Israel was bracing on Thursday for chillier ties with Washington, with pundits unanimous that a re-elected President Barack Obama will seek payback for Benjamin Netanyahu's supporting Mitt Romney.
"Netanyahu gambled, we will pay," said a headline in top-selling daily Yediot Aharonot, referring to the Israeli prime minister's ill-concealed backing for Obama's Republican challenger in this year's election.
"On the losing side," read another headline in the same paper.
And a cartoon showed Romney picking up a phone and turning to his wife as she dismantles his campaign headquarters, saying: "Poor Bibi, I'm going to give him a call to offer my condolences."
Tensions between the two leaders surfaced during Obama's first term.
Their public meetings were characterised by a clear lack of chemistry, and differences over such key issues as the peace process and how to handle the Iranian nuclear threat sometimes spilled over into high-profile public dispute.
"Obama now has four years to settle accounts with Netanyahu, for his open support of Mitt Romney, for degrading him before Congress, for freezing negotiations with the Palestinians, for the settlements and for his attempts to teach him leadership lessons on the Iranian issue," said the left-leaning Haaretz newspaper.
But it was Netanyahu's backing for Romney that appeared to rattle the Obama administration most and was likely to see the president seeking to "settle scores" with the Israeli premier, the Maariv newspaper said.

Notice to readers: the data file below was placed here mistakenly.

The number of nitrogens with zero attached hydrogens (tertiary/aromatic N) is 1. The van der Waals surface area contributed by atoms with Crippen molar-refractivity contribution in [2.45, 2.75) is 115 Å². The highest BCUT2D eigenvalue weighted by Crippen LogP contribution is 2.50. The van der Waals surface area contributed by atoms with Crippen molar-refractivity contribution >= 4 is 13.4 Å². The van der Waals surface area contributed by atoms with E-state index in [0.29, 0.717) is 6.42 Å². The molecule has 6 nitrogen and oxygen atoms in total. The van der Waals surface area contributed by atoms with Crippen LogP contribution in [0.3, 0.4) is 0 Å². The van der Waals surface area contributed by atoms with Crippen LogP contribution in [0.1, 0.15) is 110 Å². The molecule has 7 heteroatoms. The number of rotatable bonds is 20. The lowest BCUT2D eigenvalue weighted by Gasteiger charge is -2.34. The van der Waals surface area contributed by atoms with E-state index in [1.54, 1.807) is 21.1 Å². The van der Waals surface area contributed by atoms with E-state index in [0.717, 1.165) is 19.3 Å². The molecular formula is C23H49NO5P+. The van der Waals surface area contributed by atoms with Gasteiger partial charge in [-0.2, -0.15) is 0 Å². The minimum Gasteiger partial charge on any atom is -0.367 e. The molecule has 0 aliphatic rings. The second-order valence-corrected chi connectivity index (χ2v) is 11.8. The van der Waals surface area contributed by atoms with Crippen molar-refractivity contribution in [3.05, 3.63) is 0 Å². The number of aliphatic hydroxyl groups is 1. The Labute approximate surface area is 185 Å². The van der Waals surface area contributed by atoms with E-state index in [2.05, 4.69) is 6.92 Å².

"That score is going to be a personal score over what is perceived by the White House as Netanyahu's gross meddling in the American presidential elections," wrote commentator Eli Bardenstein.
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"Netanyahu is worried. Very worried."
The crisis of confidence between the two leaders had created "huge fears in Jerusalem about what lies in store," he wrote.
"If he takes revenge on Bibi or even just conducts himself with chilly cerebral rationalism, we're going to be in a difficult position," an official from Netanyahu's inner circle told Maariv.
While most commentators agreed Obama's response was likely to be "a cold shoulder," a shift in the relationship could spell a headache for Netanyahu, who is in the middle of his own campaign ahead of a January election.
The first litmus test for US intentions towards Israel is likely to be played out in the coming weeks, as Palestinian president Mahmud Abbas seeks upgraded membership at the United Nations -- a move Israel and Washington oppose.
Last year, a high-profile Palestinian attempt to seek full state membership was thwarted at the Security Council by US threats of a veto. This year, a veto is out of the question as the bid will be put to a vote in the UN General Assembly.
"It is one question whether Obama will invest any of his political capital to stop them. It is another question altogether if Obama decides to let them do it. Imagine how much Netanyahu is going to like that," Bardenstein wrote.
"Netanyahu won't be able to avoid making difficult decisions and paying a high political price against the backdrop of American demands. He might find himself put to the test sooner than expected, now that he has learned that Obama, and not Romney, will be seated in the Oval Office."
The other key issue of immediate concern for both Obama and Netanyahu is the fresh round of talks between Iran and six world powers that is to take place by the end of the year.
"Obama will not forget and will not forgive Netanyahu for his support of Mitt Romney," wrote Haaretz diplomatic correspondent Barak Ravid.
"However, one hopes that Netanyahu and Obama manage to put aside the bad blood between them and work together to address these two challenges. Netanyahu must do everything in his power to help Obama help him."